It was another day of crash-defying navigation in horrible visibility with heavy snow falling and roads slippery and snow-covered. Just the conditions I never wanted to find myself in again for a very long time. It’s exhausting.

To complicate matters, we needed to drive separately. We would both stay overnight in Edina, and I would drive to work this morning, while Cyndie will join immediate family at the cemetery for a brief burial service. After that, she will drive home to take over from our house/animal sitter, Anna, who stayed overnight at Wintervale for us.

I drove ahead of Cyndie, but kept a close eye on her in my rear view mirror. Together, we slowly made our way with barely a minute to spare, luckily avoiding the fate that we witnessed maybe a dozen times along the way, of cars losing control and crashing into the ditches all around us.

It was crazy making. It was white-knuckle gripping of the steering wheel the whole way. That kind of “edge-of-disaster” driving is really, really exhausting.

Follow that with heavy emotions of a funeral service, and that’s one heck of a draining day.

Wouldn’t you know, tomorrow we are due to get hit with another big snow event.

Something tells me I won’t be driving to work Tuesday.

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Written by johnwhays

February 11, 2019 at 7:00 am

All Day

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Two all day things: It snowed all day yesterday and we shoveled all day. It’s beginning to look a lot like Christmas around here!

On Wednesday night, we noticed all the school districts in our vicinity were announcing they would be closed on Thursday, so I decided that was a pretty good clue that I shouldn’t try driving to the day-job. As a result, I am going in today, in a swap of days for my 4-day work week.

Sitting at my desk today will be a welcome relief from the strenuous exercise of shoveling for hours on end.

I took a little break to see what the horses thought of all these flying flakes. Cyndie caught a picture of Dezirea and me giving each other the eye. I think the horses were growing weary of the long duration of snowfall.

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Cayenne was sporting some cute curls in her long wet winter growth.

I got out the snowshoes to walk Delilah on our trails through the woods. She was so fired up to be out in the deep snow that she wanted to run, but I couldn’t keep up with her at that pace. I felt bad slowing her down.

The chickens showed no interest in leaving the coop. I snowshoed all around the coop to pack down the snow for whenever they decide to come out again. It’s probably going to be too cold for them today, but eventually, they will get tired of being cooped up (literally!) and venture out into the world again.

We have one Buff Orpington that doesn’t seem to be her normal self. We think she may have scrapped with that possum and be suffering some ill effects as a result. Cyndie couldn’t see any obvious physical wounds, so we have decided to just keep her comfortable and see if time heals whatever might be bothering her.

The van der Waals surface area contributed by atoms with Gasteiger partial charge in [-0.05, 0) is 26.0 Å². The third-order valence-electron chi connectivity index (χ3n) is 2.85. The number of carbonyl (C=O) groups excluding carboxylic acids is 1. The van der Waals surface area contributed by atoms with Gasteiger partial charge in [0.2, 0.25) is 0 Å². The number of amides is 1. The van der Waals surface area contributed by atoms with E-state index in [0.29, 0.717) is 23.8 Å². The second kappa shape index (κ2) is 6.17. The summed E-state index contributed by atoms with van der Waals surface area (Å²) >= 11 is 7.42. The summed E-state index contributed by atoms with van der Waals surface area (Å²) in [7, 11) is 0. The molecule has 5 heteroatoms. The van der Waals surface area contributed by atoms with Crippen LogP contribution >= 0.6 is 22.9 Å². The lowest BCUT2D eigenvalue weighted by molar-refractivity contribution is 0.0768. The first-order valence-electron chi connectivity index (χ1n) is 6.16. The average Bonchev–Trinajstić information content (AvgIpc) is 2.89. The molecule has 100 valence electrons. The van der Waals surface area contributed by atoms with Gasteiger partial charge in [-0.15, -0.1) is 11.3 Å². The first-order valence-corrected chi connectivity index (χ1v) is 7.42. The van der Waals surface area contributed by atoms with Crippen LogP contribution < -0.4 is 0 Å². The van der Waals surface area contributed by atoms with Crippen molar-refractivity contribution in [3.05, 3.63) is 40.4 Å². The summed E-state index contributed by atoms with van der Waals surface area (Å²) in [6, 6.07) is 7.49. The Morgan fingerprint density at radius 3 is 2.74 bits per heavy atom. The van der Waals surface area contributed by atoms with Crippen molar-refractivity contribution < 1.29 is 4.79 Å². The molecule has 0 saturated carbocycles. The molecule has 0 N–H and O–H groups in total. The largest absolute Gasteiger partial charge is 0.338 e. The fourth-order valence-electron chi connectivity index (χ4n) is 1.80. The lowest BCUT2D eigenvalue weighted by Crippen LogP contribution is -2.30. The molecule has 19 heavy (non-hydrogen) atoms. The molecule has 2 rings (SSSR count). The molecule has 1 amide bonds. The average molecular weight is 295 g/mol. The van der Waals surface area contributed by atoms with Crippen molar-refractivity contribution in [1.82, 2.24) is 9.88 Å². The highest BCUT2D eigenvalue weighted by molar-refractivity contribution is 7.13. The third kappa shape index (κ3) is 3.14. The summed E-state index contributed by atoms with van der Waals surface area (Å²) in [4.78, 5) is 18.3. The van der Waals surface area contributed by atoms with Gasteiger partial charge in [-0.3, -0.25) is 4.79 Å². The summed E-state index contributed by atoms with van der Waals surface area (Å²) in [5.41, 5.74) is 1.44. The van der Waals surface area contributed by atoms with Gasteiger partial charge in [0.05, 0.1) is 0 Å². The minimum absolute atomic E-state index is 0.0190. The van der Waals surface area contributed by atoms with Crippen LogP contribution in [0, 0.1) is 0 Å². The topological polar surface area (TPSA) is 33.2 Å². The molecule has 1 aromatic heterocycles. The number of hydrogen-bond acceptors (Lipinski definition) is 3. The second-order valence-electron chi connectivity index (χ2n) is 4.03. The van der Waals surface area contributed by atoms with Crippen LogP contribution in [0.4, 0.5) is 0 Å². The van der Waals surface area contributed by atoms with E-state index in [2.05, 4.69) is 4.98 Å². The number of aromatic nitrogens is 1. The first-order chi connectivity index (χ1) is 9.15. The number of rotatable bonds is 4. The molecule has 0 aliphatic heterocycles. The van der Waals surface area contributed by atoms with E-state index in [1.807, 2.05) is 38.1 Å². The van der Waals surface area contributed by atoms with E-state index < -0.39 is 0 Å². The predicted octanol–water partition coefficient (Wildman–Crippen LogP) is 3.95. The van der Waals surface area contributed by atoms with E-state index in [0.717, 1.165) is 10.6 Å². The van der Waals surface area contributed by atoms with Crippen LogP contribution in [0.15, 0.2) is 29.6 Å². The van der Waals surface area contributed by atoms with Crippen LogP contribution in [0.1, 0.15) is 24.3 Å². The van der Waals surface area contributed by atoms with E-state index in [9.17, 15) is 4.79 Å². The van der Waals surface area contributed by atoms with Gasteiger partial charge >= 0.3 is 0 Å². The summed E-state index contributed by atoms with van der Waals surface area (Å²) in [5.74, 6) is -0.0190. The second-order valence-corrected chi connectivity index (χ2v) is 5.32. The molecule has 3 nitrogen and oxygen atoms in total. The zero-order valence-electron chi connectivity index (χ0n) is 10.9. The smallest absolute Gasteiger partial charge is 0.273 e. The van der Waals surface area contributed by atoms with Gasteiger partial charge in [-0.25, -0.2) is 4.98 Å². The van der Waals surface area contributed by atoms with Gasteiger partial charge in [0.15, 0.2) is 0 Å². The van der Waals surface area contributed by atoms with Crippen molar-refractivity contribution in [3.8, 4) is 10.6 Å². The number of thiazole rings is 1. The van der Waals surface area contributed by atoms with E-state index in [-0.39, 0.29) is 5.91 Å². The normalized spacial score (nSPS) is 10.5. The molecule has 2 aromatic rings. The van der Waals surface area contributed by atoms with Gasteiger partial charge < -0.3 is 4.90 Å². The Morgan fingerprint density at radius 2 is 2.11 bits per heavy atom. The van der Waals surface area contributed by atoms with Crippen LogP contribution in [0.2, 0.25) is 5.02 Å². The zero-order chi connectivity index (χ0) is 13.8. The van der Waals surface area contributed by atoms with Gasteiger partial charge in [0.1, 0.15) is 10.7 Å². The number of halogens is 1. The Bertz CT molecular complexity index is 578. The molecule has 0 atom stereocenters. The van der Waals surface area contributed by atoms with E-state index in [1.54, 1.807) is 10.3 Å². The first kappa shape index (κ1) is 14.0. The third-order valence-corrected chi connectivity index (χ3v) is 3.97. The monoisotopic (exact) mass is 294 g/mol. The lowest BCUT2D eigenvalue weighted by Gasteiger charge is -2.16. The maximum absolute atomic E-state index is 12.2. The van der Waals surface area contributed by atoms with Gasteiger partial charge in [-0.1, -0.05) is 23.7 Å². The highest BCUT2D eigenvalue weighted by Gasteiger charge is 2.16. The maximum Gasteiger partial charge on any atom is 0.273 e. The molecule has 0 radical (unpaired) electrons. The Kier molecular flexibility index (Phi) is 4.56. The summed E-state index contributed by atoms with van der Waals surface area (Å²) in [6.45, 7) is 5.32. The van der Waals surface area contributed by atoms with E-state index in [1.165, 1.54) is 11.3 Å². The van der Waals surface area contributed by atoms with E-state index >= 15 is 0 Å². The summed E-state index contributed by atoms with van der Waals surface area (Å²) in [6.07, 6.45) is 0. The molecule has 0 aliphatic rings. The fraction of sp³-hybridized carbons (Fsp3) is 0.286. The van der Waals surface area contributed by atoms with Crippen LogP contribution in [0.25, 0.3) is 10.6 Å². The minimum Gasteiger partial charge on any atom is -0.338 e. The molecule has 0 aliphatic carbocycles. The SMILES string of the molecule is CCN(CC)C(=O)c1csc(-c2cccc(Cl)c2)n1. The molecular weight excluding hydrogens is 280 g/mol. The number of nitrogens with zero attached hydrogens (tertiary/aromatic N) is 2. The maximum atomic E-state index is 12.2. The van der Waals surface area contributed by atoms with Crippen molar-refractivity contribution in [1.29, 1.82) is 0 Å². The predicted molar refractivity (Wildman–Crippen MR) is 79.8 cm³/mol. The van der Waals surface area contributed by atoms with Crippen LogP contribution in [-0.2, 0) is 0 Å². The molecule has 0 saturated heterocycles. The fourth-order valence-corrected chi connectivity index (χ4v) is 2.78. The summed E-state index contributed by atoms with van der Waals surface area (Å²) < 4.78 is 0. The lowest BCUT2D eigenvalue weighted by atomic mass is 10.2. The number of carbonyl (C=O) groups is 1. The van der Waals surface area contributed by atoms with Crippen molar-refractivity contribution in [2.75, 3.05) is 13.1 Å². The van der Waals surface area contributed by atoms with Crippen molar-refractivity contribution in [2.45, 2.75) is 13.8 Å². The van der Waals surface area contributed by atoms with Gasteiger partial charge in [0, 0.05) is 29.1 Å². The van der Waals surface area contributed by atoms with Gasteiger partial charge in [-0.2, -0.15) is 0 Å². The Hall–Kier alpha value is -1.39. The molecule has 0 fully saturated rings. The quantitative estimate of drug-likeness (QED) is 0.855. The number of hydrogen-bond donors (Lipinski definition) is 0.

Today, I’m hoping to not do any shoveling all day. I’m expecting to be confused by this disruption of my normal routine, commuting and being at work on a Friday.

I expect it’s going to make my weekend seem unusually short, but my body will appreciate today’s break in the manual labor of property management chores.

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Written by johnwhays

February 8, 2019 at 7:00 am

Mad Weather

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Using just a couple hours in the dark Tuesday night to plow and shovel the 9 inches of snow we received, left the overall job of cleaning up around here far from complete. I spent yesterday at the day-job again, arriving home with no interest in rushing out again to do the rest of the plowing or shoveling, so plenty of spots remain covered.

The deck ended up with a fascinating snowscape of waves and lines unlike anything I remember seeing before. We have ended up with a variety of interesting patterns over the years, but never one with peaks so tall while the slots between remained wide open.

It must have been the result of a perfect dryness of the flakes and lack of wind while they fell.

The pending challenge which we are very curious to have revealed, is whether the predicted next wave of snow will double what already fell Tuesday, and make our job of clearing paths and trails –and the back deck– even more challenging that it was already going to be.

Last night, Cyndie and I watched a rented sci-fi thriller, “Life” (2017), a movie that depicts a space station crew studying a one-celled life form picked up on Mars that unexpectedly grows into a threatening menace. At one point in the movie, the lead scientist ponders the terrorizing underway by the organism they had named, “Calvin”.

“Calvin doesn’t hate us. But he has to kill us in order to survive.”

While out in the snow last night, under a “downpour” of more freshly falling flakes, I realized I was feeling a similar sense about the multiple blasts of winter weather battering us of late. My mind tends to perceive the storms as having cognition and intentionally pummeling our region with increasing levels of abuse.

But the weather doesn’t hate us. It is just an unemotional result of ingredients playing out on a global scale. Somewhere, a butterfly flapped its wings and we got walloped by winter.

Still, I can’t deny the distinct impression that, even though the weather might not hate us, it’s behaving an awful lot like it’s a little bit mad at us right now.

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Written by johnwhays

February 7, 2019 at 7:00 am